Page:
Keep Making Cold Brew this Fall

Part 2: Mixing It Up

 

by Nic Tracy

As we covered in Part 1, this is the year to retain cold brew in your menu options this autumn and covered some insights into basic fall brewing; but what about serving? How do we adapt cold brew for the chillier weather?

While we touched on ways to serve cold brew as a warm beverage at the end of Part 1, it doesn't end there! Going back to the catalyst that started this conversation, the Starbucks Pumpkin Cream Cold Brew is essentially a cold brew mocktail; let's talk about mixing cold brew in creative drinks and give you a few festive recipes to try for yourself!

Cold Brew Mixing Fundamentals

Mixing up craft mocktails does add some time to the drink preparation process compared to serving cold brew "straight"; however, the added time is negated when using cold brew because of the aforementioned time savings and you can charge a premium for the added time. The richer, smokier flavors that accompany a darker concentrate actually lend themselves very well to mixing, as they stand up to mixing with other ingredients and you can use a concentrate as a stand-in for hard alcohol. The most infamous example of this is the delicious "Cold Fashioned" mocktail (an Old Fashioned with cold brew subbed for bourbon). Think of the strength of the brew like the alcohol percentage of the cocktail base; while concentrates represent the hard liquors, RTDs are more like beers and other lighter alcohols. When constructing cold brew mocktails, keep this in mind and mix concentrates/RTDs like their depressant counterparts.

Check out this video on some handy tips and tricks for mixing from Levi Andersen of Kerry Group/DaVinci Gourmet!

Constructing a Beverage

When you go about creating a new seasonal mixed drink, you can do a mix of three things: 

1. Take a regular cocktail you enjoy and sub the alcohol for cold brew

2. Choose beans that match the desired flavor of your beverage

3. Build the drink based on the flavor profile of your beans

The Cold Fashioned is a good example of option 1; the Old Fashioned is a classic cocktail and the Cold Fashioned simply subs cold brew for the bourbon. To implement option 2, you could choose your beans to match the flavor profile of bourbon (caramel/chocolate/cherry flavors come to mind) or whatever base alcohol or final drink idea you're going for. Option 3 is a little more difficult, but can be very rewarding; let's say you've got a unique single origin RTD that has strong orange or berry notes. You could then make a very tasty mocktail with honey, some kind of citrus (obvious choice would be orange), sparkling water and perhaps a dash of bitters that would be extremely refreshing on a warm fall day.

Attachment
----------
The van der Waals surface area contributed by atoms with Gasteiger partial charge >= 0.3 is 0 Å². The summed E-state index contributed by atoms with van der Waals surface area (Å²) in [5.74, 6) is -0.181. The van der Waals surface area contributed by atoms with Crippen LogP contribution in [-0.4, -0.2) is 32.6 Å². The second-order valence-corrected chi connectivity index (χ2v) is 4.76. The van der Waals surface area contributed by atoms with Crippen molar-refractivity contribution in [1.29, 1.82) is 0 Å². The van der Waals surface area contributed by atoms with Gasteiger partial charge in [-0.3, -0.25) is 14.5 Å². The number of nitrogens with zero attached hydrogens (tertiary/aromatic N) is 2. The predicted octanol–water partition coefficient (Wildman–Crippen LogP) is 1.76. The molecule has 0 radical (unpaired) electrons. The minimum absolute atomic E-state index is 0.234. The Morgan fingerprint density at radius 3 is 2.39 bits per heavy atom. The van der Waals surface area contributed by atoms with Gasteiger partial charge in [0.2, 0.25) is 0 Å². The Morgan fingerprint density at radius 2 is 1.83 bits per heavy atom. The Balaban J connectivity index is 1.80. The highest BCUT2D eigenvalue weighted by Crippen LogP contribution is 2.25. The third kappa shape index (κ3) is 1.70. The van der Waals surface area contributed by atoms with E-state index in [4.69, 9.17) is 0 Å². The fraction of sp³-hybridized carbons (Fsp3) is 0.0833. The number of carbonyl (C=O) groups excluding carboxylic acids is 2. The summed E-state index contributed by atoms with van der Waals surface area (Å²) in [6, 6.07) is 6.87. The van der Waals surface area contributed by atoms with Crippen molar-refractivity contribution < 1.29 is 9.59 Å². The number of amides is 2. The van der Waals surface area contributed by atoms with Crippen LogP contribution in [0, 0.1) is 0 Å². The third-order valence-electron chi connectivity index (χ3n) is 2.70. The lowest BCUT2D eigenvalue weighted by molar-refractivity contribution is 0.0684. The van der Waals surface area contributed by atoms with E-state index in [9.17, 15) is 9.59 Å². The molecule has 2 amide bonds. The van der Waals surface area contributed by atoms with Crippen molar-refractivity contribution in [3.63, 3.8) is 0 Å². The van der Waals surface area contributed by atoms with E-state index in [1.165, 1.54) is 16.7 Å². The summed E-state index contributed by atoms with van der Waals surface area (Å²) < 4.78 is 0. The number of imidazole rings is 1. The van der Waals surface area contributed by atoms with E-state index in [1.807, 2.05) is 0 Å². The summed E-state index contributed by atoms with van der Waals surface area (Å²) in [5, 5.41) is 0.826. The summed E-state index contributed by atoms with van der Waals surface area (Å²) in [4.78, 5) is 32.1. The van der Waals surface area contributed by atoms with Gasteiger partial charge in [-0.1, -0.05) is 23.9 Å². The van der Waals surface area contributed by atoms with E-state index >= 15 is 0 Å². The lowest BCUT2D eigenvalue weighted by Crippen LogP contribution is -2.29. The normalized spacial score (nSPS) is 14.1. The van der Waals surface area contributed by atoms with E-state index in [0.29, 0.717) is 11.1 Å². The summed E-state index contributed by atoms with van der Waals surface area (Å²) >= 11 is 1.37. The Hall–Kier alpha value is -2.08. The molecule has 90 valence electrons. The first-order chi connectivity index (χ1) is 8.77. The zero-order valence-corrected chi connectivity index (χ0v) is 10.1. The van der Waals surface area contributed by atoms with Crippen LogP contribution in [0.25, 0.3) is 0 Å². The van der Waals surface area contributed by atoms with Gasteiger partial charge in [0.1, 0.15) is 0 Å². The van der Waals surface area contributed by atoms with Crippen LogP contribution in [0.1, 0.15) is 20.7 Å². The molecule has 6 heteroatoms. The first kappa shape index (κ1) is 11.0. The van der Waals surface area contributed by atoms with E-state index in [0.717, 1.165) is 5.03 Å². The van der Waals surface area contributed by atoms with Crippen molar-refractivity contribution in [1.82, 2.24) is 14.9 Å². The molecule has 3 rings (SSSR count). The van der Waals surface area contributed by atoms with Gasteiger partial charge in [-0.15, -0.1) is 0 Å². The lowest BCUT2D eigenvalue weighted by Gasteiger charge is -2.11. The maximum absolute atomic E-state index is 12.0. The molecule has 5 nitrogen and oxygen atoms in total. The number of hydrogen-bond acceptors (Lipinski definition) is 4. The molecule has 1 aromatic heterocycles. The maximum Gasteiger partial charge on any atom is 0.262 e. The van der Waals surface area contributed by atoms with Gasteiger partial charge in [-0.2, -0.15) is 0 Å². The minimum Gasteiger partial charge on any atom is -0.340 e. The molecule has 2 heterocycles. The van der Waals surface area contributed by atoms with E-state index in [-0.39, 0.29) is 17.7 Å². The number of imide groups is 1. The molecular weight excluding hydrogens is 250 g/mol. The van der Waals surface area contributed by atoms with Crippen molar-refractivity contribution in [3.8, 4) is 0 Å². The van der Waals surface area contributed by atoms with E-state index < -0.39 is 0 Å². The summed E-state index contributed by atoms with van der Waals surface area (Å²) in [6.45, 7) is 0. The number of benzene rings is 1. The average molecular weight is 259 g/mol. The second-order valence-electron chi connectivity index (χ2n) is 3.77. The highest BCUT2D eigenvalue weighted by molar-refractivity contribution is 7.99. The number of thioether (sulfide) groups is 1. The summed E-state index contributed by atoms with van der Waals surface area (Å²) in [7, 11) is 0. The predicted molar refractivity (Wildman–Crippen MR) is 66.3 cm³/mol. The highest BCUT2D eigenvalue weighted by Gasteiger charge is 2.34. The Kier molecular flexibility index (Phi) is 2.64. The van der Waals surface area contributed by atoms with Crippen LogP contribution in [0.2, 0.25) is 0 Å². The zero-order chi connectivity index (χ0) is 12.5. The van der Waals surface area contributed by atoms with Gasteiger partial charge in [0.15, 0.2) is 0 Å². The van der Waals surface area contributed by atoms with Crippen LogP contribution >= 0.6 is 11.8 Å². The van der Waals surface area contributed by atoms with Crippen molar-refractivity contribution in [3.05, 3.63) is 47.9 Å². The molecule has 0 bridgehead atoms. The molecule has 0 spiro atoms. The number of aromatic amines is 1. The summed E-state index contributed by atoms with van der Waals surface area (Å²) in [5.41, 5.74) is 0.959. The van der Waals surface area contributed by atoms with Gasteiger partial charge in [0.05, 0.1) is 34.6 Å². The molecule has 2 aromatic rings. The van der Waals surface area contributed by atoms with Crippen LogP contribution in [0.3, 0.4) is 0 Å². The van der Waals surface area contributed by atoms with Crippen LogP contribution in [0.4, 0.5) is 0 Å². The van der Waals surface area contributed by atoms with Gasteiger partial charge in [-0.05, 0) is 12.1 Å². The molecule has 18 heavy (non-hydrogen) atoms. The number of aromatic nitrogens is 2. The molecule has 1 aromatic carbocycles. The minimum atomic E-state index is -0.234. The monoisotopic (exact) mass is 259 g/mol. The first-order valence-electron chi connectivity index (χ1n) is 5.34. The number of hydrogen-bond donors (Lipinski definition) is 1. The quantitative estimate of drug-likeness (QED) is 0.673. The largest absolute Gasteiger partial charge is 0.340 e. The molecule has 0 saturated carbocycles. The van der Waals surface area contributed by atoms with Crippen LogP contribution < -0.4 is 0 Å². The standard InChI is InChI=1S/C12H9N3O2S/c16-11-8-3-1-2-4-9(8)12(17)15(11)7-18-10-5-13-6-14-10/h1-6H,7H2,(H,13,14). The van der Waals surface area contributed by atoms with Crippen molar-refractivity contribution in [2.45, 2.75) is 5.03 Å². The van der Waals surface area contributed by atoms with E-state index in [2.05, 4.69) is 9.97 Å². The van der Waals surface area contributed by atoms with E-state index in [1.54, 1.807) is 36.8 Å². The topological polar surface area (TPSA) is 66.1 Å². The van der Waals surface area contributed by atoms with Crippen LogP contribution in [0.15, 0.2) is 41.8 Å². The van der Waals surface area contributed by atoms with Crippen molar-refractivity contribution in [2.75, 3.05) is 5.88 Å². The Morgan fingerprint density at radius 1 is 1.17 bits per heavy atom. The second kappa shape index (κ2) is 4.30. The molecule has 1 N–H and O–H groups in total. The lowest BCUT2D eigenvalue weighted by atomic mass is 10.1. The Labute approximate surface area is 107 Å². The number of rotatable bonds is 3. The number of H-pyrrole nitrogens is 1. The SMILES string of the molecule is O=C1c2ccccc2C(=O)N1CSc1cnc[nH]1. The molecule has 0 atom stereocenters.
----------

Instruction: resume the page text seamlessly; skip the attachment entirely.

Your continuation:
Cocktails vs. Mocktails

Let's address the elephant in the room; while mocktails are definitely a fun and tasty way to switch up your menu, what about using actual alcohol? While alcohol certainly makes mixing easier due to the abundance of classic recipes out there, there is more to consider before you simply post some delicious craft cocktails on your menu. Most prevalent is the need for a liquor license; without one it is illegal to serve alcoholic beverages. This is even true of bitters; even though you're typically using just a dash or two, if it has alcohol in it you need a license. Luckily, there are plenty of nonalcoholic bitters on the market that are completely fine to use in craft mocktails.

While having a liquor license certainly opens opportunities for your menu, in the absence of one there are definitely other means to utilize your cold brew in some falltime cocktails; it all hinges on collaboration. Consider teaming up with a local bar or brewery to get your cold brew used in some craft beverages; meet with them and come up with a unique drink that elevates both your brands in your community! This is a great workaround if you don't have a liquor license and it is either too difficult or cost-prohibitive to obtain one in your city/state. 

Recipes

Now that you've got the fundamentals of mixing up a good craft beverage, here are a few tasty autumnal cold brew mocktail recipes for you to try out!

 

Select each picture to be taken to the relevant website for the recipe.

 

The Cold Fashioned (a classic, also pictured above):

 Cold Brew Old Fashioned

 

The Snickerdoodle Cream (courtesy of City Brew):

 Fall Drinks to Fill Your Cup

 

Red Autumn Cold Brew (I suggest a lighter, berry-forward brew for this one):

 Red Autumn Cold Brew

 

The Pumpkin Cream (to outdo Starbucks with):

 Pumpkin Cream Cold Brew DIY

 

The Bruce Wayne (this one's got booze + maple syrup):

 The Bruce Wayne (photo courtesy of Jeffrey Ketcham)

 

Give these falltime cold brew mocktails a shot and let us know how you like them - feel free to tweak them to match you/your customers' flavor preferences if need be!

Conclusion

Now that Starbucks has done their part to popularize autumn cold brew, it's the perfect time to keep slinging cold brew in your shops. The stigmas around cold brew being an exclusively summer beverage are steadily declining and will only continue to do so; now is the time to keep it on your menu! Whether that is through warmer preparation methods or whipping up some killer mocktails (or cocktails), I encourage you to capitalize on the trend and continue your cold brew profits in fall 2019!